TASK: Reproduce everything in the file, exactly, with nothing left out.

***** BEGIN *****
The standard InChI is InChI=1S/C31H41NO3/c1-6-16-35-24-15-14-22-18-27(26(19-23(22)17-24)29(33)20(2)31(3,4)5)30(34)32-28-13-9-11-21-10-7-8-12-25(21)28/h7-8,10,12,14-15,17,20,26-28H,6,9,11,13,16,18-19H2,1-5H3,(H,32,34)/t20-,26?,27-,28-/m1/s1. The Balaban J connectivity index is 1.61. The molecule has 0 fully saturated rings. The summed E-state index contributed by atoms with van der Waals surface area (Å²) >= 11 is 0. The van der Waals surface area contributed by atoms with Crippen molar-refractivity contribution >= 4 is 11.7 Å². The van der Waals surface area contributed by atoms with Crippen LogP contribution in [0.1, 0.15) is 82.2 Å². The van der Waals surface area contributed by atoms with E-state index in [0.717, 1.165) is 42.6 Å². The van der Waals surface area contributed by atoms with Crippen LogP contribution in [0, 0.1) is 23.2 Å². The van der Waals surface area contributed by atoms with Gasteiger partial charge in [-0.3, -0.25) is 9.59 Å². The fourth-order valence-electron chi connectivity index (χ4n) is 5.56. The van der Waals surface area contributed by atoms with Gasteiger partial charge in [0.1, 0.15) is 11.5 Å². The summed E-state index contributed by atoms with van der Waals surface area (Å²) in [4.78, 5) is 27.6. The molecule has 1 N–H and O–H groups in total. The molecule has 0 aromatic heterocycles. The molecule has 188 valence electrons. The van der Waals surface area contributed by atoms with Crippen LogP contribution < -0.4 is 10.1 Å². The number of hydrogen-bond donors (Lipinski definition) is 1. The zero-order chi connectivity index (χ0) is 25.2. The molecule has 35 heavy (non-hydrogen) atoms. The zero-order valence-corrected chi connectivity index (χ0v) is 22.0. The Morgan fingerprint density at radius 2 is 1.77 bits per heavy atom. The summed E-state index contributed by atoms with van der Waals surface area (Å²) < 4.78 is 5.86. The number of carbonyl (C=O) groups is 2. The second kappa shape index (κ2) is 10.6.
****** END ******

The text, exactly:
The standard InChI is InChI=1S/C31H41NO3/c1-6-16-35-24-15-14-22-18-27(26(19-23(22)17-24)29(33)20(2)31(3,4)5)30(34)32-28-13-9-11-21-10-7-8-12-25(21)28/h7-8,10,12,14-15,17,20,26-28H,6,9,11,13,16,18-19H2,1-5H3,(H,32,34)/t20-,26?,27-,28-/m1/s1. The Balaban J connectivity index is 1.61. The molecule has 0 fully saturated rings. The summed E-state index contributed by atoms with van der Waals surface area (Å²) >= 11 is 0. The van der Waals surface area contributed by atoms with Crippen molar-refractivity contribution >= 4 is 11.7 Å². The van der Waals surface area contributed by atoms with Crippen LogP contribution in [0.1, 0.15) is 82.2 Å². The van der Waals surface area contributed by atoms with E-state index in [0.717, 1.165) is 42.6 Å². The van der Waals surface area contributed by atoms with Crippen LogP contribution in [0, 0.1) is 23.2 Å². The van der Waals surface area contributed by atoms with Gasteiger partial charge in [-0.3, -0.25) is 9.59 Å². The fourth-order valence-electron chi connectivity index (χ4n) is 5.56. The van der Waals surface area contributed by atoms with Gasteiger partial charge in [0.1, 0.15) is 11.5 Å². The summed E-state index contributed by atoms with van der Waals surface area (Å²) in [4.78, 5) is 27.6. The molecule has 1 N–H and O–H groups in total. The molecule has 0 aromatic heterocycles. The molecule has 188 valence electrons. The van der Waals surface area contributed by atoms with Crippen LogP contribution < -0.4 is 10.1 Å². The number of hydrogen-bond donors (Lipinski definition) is 1. The zero-order chi connectivity index (χ0) is 25.2. The molecule has 35 heavy (non-hydrogen) atoms. The zero-order valence-corrected chi connectivity index (χ0v) is 22.0. The Morgan fingerprint density at radius 2 is 1.77 bits per heavy atom. The summed E-state index contributed by atoms with van der Waals surface area (Å²) < 4.78 is 5.86. The number of carbonyl (C=O) groups is 2. The second kappa shape index (κ2) is 10.6.